October 29, 2015
Military chaplains have served the spiritual needs of soldiers in the U.S. Army since the Continental Congress in 1775. Monsignor Chad Gion, pastor of Spirit of Life Church in Mandan, joined these ranks in 2013. Soon, he will be among his fellow soldiers in active duty on Dec. 1 when he is deployed to Kosovo for four and a half months. The U.S. is 1 of 31 countries under NATO with a peace-support operation there since June 1999.
“I volunteered to go to Kosovo to get experience in a circumstance where there are no bullets in the air,” Gion said. The goal, according to him, is to be prepared in the event he ever gets deployed with his company, North Dakota National Guard’s Bismarck-based 1st Battalion, 112th Aviation Regiment.
Serving North Dakota
When Gion attended the now closed Cardinal Muench Seminary in Fargo, the rector, Fr. Brian Donohue (now a monsignor) was also a chaplain in the North Dakota Army National Guard. “I always looked up to him,” Gion said. Donohue had been deployed overseas many times, but in 2007, he accepted an appointment at West Point Military Academy.
“He was the only Catholic priest from North Dakota [serving as a chaplain],” Gion said. “There would be no priests to serve our soldiers.” Gion’s own call to service began with his thinking that someone needs to do this; a priest needs to step up to fill a great need. His thoughts shifted inward.
“It was about serving North Dakota,” he said. “That is the reason I went. And now that I’m doing it, I’m grateful that I am.”
Always a congregation
In 2007, Gion’s request to volunteer was turned down by Bishop Paul Zipfel due to a shortage of priests in the diocese. But five years later, the situation had improved and Bishop David Kagan gave his approval. In April of 2013, Gion attended a 12-week Chaplain Basic Officer Leadership Course (CBOLC) in Fort Jackson, S.C.
Basic training had distilled his priesthood to its very essence, Gion explained. “The administrative duties were taken away, even my congregation was taken away,” he said. “The only thing that distinguished me was that I said Mass and prayed the Liturgy of the Hours every day.”
As a congregation unto himself during daily Mass, Gion explained he became more in tune with the spiritual reality of the mystical body of Christ. “The experience emphasized to me that there is always a congregation. It was me, and the angels, and saints.”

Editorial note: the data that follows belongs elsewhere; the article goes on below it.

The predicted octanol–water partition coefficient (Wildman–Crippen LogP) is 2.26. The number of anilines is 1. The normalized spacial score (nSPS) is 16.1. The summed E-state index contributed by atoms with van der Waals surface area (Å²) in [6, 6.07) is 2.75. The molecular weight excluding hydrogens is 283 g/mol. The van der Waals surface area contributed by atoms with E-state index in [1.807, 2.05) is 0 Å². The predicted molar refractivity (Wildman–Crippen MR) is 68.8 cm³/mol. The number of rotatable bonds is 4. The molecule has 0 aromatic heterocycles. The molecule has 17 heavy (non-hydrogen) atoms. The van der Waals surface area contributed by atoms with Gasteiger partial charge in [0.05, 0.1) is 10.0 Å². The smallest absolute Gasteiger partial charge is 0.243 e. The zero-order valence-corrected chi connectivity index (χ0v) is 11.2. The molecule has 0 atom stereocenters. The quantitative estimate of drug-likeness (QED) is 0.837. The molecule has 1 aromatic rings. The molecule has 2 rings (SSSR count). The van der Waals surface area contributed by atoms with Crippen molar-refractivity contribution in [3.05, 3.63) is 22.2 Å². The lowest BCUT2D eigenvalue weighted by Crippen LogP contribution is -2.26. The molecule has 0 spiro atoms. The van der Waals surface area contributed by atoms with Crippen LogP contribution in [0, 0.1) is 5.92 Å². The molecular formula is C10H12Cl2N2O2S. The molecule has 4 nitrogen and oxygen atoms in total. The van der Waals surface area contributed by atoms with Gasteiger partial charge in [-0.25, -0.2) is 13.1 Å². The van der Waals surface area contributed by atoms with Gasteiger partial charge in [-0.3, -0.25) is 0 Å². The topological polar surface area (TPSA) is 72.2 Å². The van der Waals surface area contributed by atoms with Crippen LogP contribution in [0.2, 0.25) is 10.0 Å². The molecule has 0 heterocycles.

Modern day concerns
As a chaplain in modern times, concerns about separation of church and state demand a delicate balance. The military chaplain is answerable to his commander in war and peace, while at the same time, he answers to God.
“It’s still about ministry and performing religious services, but has come to mean providing religious services for soldiers even if I am not able to perform them,” Gion said. “For instance, for a Jewish soldier, I cannot perform a ceremony, but I have the responsibility to try to provide for that soldier’s spiritual needs.” He explained that the Army informally calls chaplains “Officers of the First Amendment” since their responsibility includes protecting the free exercise of religion regardless of denomination.
At no point, does Gion expect to go into battle. “A chaplain’s place is not on the front lines,” he said. “I won’t carry a weapon, so I’m not in a position to defend myself. If I get hit, soldiers are going to go way out of their way to recover me, so I have to be careful that I’m not putting others at risk by taking unnecessary risks.”
Spiritual matters become prominent in a soldier’s mind when the likelihood for death increases during battle, and that, according to Gion, is his ultimate purpose. “As a Catholic priest,” he said, “my job is to bring the sacraments and to give encouragement, counsel, and support.”
In Kosovo, the U.S. Army actually wants Catholic priests on the ground. “There’s a kind of cultural cache to have a Catholic priest there,” Gion said. “In some places, being a priest can work against you, but in Kosovo, their culture recognizes the three major religions.” Since there are so many Catholics and so few priests there, Gion will be saying Mass in three different locations. “It will be like having three missions,” he said.
After Kosovo, Gion will return to Bismarck and continue his priestly duties in the diocese. “In the future, if my unit, the 112th Aviation Battalion, is called up, I’ll go wherever they go,” he said. His commitment is for eight years and he will reassess that when the time is up.
Gion said he does not really know what to expect, but one thing that he already appreciates is that the military facilitates the “death to self” to a greater degree. “I’m under obedience to the bishop and I have to go where he tells me to go,” he said. “As a priest of the diocese, there are limits to what he’s going to ask. But the military could ask me to go to Afghanistan so I have to die to self and say ‘wherever I am, God is there.’ ” He said it ultimately cultivates a real sense of freedom for what it means to serve as a priest.